Single-use plastic banned from Illinois state parks
Why it matters: Most single-use plastic is neither biodegradable nor recyclable. When offered in state parks, it often creates piles of trash in places that are supposed to be protected.
How it works: Starting in 2023, the state has to offer either compostable or recyclable foodware in state parks and natural areas.
- The rule will extend to vendors with contracts at state parks, like concession stands, that renew on or after Jan. 1, 2024.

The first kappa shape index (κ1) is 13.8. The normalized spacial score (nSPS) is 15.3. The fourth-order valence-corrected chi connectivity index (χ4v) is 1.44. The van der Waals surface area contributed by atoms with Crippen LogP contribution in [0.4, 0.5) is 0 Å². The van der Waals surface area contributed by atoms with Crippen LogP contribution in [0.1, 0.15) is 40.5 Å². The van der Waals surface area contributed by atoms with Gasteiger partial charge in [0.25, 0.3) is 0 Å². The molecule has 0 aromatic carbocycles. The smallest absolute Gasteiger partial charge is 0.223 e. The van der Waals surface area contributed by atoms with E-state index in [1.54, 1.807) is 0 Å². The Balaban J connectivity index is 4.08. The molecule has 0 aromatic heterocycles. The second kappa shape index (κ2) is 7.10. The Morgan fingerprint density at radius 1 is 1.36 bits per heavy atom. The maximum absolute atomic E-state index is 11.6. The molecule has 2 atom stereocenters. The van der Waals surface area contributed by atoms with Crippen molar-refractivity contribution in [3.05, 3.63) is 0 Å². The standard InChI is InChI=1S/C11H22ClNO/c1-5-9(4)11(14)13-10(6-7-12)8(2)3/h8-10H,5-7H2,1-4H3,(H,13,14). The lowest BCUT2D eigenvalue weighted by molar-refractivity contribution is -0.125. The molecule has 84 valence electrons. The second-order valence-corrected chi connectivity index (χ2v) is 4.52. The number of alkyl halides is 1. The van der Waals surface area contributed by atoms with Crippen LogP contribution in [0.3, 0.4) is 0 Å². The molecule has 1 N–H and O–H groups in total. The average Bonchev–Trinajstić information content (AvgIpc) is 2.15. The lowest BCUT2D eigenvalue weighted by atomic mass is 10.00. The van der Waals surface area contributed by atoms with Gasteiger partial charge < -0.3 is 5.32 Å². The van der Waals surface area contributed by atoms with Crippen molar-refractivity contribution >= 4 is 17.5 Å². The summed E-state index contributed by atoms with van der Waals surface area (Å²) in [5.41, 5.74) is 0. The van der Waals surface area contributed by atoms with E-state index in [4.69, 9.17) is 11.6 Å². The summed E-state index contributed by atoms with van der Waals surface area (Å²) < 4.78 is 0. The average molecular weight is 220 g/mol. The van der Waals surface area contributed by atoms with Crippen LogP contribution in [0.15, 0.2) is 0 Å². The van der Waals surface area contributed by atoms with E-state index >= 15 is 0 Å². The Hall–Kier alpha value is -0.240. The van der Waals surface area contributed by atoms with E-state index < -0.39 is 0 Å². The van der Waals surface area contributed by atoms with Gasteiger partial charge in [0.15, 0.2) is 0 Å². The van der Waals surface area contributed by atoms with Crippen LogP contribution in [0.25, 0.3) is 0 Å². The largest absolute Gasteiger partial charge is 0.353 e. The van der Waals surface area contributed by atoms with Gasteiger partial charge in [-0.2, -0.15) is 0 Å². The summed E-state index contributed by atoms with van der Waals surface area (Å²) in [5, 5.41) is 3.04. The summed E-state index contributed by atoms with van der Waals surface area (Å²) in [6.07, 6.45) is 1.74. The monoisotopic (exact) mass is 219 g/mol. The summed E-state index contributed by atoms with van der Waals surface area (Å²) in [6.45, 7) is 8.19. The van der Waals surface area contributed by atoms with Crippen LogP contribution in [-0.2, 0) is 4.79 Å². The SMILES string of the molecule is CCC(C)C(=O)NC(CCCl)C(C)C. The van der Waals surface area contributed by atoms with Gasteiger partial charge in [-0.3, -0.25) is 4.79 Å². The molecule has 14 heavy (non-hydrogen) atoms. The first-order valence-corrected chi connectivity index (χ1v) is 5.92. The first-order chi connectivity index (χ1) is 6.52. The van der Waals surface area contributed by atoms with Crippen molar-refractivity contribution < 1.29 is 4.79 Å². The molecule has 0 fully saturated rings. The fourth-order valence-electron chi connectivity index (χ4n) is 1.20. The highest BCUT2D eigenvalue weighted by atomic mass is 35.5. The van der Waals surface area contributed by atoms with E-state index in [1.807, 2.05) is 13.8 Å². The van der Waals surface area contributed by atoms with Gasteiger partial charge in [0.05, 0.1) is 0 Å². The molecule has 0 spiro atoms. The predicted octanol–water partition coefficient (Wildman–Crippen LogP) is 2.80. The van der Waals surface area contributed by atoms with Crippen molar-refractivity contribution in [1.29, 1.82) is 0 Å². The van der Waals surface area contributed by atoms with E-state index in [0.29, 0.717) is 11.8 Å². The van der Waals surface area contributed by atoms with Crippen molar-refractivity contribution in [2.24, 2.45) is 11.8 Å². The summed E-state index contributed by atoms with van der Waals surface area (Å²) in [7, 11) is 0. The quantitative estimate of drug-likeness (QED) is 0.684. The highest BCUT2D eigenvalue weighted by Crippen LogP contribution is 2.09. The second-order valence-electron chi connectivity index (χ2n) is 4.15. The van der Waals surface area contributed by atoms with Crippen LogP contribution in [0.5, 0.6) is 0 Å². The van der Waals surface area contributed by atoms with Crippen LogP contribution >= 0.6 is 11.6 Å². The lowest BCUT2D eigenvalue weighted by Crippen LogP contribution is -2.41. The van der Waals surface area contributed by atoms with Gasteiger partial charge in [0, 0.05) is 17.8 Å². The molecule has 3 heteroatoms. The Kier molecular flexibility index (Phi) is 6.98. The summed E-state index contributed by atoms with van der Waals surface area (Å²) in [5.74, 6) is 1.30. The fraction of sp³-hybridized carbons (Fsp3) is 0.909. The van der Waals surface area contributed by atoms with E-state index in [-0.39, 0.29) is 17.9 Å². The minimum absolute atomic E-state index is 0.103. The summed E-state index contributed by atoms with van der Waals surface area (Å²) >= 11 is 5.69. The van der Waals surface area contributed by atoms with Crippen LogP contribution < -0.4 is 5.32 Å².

What they're saying: "It's simple: Eliminating plastic use at our parks is a small step we can take to make a big difference," bill sponsor State Sen. Julie Morrison tells Axios.
- "By implementing more biodegradable and reusable alternatives to plastic, we can put our communities on a path toward sustainability."
What's next: Environmental advocates will be pushing for more.
- "While there are miles more to go when it comes to reducing the demand, production and distribution of single-use plastics, this is an important step in the right direction," Jen Walling, executive director of the Illinois Environmental Council, tells Axios.
- "We hope to help other state agencies find ways to play a bigger role in the reduction of plastic pollution in our state."
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